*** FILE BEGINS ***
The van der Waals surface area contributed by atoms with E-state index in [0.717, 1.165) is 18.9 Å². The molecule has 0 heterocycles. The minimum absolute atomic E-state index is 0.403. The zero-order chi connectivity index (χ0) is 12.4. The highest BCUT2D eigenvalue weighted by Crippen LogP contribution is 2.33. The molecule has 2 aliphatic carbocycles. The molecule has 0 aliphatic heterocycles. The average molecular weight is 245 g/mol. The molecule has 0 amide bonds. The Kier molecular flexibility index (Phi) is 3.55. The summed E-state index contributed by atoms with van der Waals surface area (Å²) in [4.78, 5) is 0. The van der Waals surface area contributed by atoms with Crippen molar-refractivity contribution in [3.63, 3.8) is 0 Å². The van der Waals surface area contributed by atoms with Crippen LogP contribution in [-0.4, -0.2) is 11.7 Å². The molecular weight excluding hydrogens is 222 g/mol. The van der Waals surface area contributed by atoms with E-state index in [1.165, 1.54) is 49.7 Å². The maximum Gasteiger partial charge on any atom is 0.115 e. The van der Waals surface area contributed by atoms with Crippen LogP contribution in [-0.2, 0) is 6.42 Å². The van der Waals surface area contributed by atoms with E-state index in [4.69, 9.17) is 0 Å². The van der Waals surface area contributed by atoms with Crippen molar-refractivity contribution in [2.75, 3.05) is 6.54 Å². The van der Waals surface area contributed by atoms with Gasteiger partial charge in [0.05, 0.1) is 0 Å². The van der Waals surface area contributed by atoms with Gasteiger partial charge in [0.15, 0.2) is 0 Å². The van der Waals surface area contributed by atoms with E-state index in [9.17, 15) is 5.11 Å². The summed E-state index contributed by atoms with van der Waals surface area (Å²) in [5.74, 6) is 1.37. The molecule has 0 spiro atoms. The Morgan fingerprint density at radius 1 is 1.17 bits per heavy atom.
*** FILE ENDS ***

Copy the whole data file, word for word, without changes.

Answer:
The van der Waals surface area contributed by atoms with E-state index in [0.717, 1.165) is 18.9 Å². The molecule has 0 heterocycles. The minimum absolute atomic E-state index is 0.403. The zero-order chi connectivity index (χ0) is 12.4. The highest BCUT2D eigenvalue weighted by Crippen LogP contribution is 2.33. The molecule has 2 aliphatic carbocycles. The molecule has 0 aliphatic heterocycles. The average molecular weight is 245 g/mol. The molecule has 0 amide bonds. The Kier molecular flexibility index (Phi) is 3.55. The summed E-state index contributed by atoms with van der Waals surface area (Å²) in [4.78, 5) is 0. The van der Waals surface area contributed by atoms with Crippen molar-refractivity contribution in [3.63, 3.8) is 0 Å². The van der Waals surface area contributed by atoms with Crippen LogP contribution in [-0.4, -0.2) is 11.7 Å². The molecular weight excluding hydrogens is 222 g/mol. The van der Waals surface area contributed by atoms with E-state index in [1.165, 1.54) is 49.7 Å². The maximum Gasteiger partial charge on any atom is 0.115 e. The van der Waals surface area contributed by atoms with Crippen LogP contribution in [-0.2, 0) is 6.42 Å². The van der Waals surface area contributed by atoms with E-state index in [4.69, 9.17) is 0 Å². The van der Waals surface area contributed by atoms with Crippen molar-refractivity contribution in [2.75, 3.05) is 6.54 Å². The van der Waals surface area contributed by atoms with Gasteiger partial charge in [0.05, 0.1) is 0 Å². The van der Waals surface area contributed by atoms with Gasteiger partial charge in [0.15, 0.2) is 0 Å². The van der Waals surface area contributed by atoms with E-state index in [9.17, 15) is 5.11 Å². The summed E-state index contributed by atoms with van der Waals surface area (Å²) in [5.74, 6) is 1.37. The molecule has 0 spiro atoms. The Morgan fingerprint density at radius 1 is 1.17 bits per heavy atom.